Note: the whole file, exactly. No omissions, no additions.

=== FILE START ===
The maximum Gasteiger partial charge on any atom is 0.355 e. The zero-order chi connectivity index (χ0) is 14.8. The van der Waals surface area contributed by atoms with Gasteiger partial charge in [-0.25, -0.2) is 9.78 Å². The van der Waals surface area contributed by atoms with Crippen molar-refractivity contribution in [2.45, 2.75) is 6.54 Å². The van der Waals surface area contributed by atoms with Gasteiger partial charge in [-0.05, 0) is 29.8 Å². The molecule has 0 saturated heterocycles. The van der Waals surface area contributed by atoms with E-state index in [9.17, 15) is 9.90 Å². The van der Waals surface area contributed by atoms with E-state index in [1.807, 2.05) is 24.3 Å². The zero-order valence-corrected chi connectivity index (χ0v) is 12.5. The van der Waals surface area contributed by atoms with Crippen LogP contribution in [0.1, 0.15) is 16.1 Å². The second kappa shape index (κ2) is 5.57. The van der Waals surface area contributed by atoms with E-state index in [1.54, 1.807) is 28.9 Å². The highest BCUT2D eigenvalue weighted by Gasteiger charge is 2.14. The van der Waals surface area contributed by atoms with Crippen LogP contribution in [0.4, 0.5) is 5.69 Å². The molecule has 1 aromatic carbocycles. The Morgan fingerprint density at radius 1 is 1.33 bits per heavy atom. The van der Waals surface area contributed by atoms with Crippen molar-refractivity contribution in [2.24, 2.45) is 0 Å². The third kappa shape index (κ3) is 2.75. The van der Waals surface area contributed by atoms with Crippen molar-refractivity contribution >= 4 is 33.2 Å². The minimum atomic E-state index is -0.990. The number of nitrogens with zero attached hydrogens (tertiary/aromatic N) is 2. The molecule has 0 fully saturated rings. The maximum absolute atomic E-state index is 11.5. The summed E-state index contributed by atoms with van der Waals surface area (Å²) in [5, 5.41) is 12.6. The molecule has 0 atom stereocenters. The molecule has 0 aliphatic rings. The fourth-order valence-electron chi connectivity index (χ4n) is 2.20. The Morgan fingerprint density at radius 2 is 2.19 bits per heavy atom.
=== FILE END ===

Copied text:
The maximum Gasteiger partial charge on any atom is 0.355 e. The zero-order chi connectivity index (χ0) is 14.8. The van der Waals surface area contributed by atoms with Gasteiger partial charge in [-0.25, -0.2) is 9.78 Å². The van der Waals surface area contributed by atoms with Crippen molar-refractivity contribution in [2.45, 2.75) is 6.54 Å². The van der Waals surface area contributed by atoms with Gasteiger partial charge in [-0.05, 0) is 29.8 Å². The molecule has 0 saturated heterocycles. The van der Waals surface area contributed by atoms with E-state index in [9.17, 15) is 9.90 Å². The van der Waals surface area contributed by atoms with E-state index in [1.807, 2.05) is 24.3 Å². The zero-order valence-corrected chi connectivity index (χ0v) is 12.5. The van der Waals surface area contributed by atoms with Crippen LogP contribution in [0.1, 0.15) is 16.1 Å². The second kappa shape index (κ2) is 5.57. The van der Waals surface area contributed by atoms with E-state index in [1.54, 1.807) is 28.9 Å². The highest BCUT2D eigenvalue weighted by Gasteiger charge is 2.14. The van der Waals surface area contributed by atoms with Crippen LogP contribution in [0.4, 0.5) is 5.69 Å². The molecule has 1 aromatic carbocycles. The Morgan fingerprint density at radius 1 is 1.33 bits per heavy atom. The van der Waals surface area contributed by atoms with Crippen molar-refractivity contribution in [2.24, 2.45) is 0 Å². The third kappa shape index (κ3) is 2.75. The van der Waals surface area contributed by atoms with Crippen molar-refractivity contribution >= 4 is 33.2 Å². The minimum atomic E-state index is -0.990. The number of nitrogens with zero attached hydrogens (tertiary/aromatic N) is 2. The molecule has 0 fully saturated rings. The maximum absolute atomic E-state index is 11.5. The summed E-state index contributed by atoms with van der Waals surface area (Å²) in [5, 5.41) is 12.6. The molecule has 0 atom stereocenters. The molecule has 0 aliphatic rings. The fourth-order valence-electron chi connectivity index (χ4n) is 2.20. The Morgan fingerprint density at radius 2 is 2.19 bits per heavy atom.